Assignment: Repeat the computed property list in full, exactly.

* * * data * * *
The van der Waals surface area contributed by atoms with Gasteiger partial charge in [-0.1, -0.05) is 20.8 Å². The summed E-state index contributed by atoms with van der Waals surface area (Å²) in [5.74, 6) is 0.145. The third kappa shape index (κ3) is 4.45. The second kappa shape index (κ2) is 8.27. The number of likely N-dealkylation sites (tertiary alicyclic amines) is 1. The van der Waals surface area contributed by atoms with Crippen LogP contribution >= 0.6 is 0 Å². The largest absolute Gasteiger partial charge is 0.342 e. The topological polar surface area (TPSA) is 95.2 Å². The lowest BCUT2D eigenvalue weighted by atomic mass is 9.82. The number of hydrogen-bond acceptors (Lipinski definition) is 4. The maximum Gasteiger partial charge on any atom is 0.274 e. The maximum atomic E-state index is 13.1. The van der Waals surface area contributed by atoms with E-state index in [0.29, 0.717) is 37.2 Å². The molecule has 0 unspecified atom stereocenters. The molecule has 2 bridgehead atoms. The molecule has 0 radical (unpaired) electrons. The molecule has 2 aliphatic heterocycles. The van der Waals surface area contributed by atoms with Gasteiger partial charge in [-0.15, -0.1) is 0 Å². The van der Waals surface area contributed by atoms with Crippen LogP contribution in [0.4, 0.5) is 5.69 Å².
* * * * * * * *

The van der Waals surface area contributed by atoms with Gasteiger partial charge in [-0.1, -0.05) is 20.8 Å². The summed E-state index contributed by atoms with van der Waals surface area (Å²) in [5.74, 6) is 0.145. The third kappa shape index (κ3) is 4.45. The second kappa shape index (κ2) is 8.27. The number of likely N-dealkylation sites (tertiary alicyclic amines) is 1. The van der Waals surface area contributed by atoms with Crippen LogP contribution >= 0.6 is 0 Å². The largest absolute Gasteiger partial charge is 0.342 e. The topological polar surface area (TPSA) is 95.2 Å². The lowest BCUT2D eigenvalue weighted by atomic mass is 9.82. The number of hydrogen-bond acceptors (Lipinski definition) is 4. The maximum Gasteiger partial charge on any atom is 0.274 e. The maximum atomic E-state index is 13.1. The van der Waals surface area contributed by atoms with E-state index in [0.29, 0.717) is 37.2 Å². The molecule has 0 unspecified atom stereocenters. The molecule has 2 bridgehead atoms. The molecule has 0 radical (unpaired) electrons. The molecule has 2 aliphatic heterocycles. The van der Waals surface area contributed by atoms with Gasteiger partial charge in [-0.15, -0.1) is 0 Å². The van der Waals surface area contributed by atoms with Crippen LogP contribution in [0.4, 0.5) is 5.69 Å².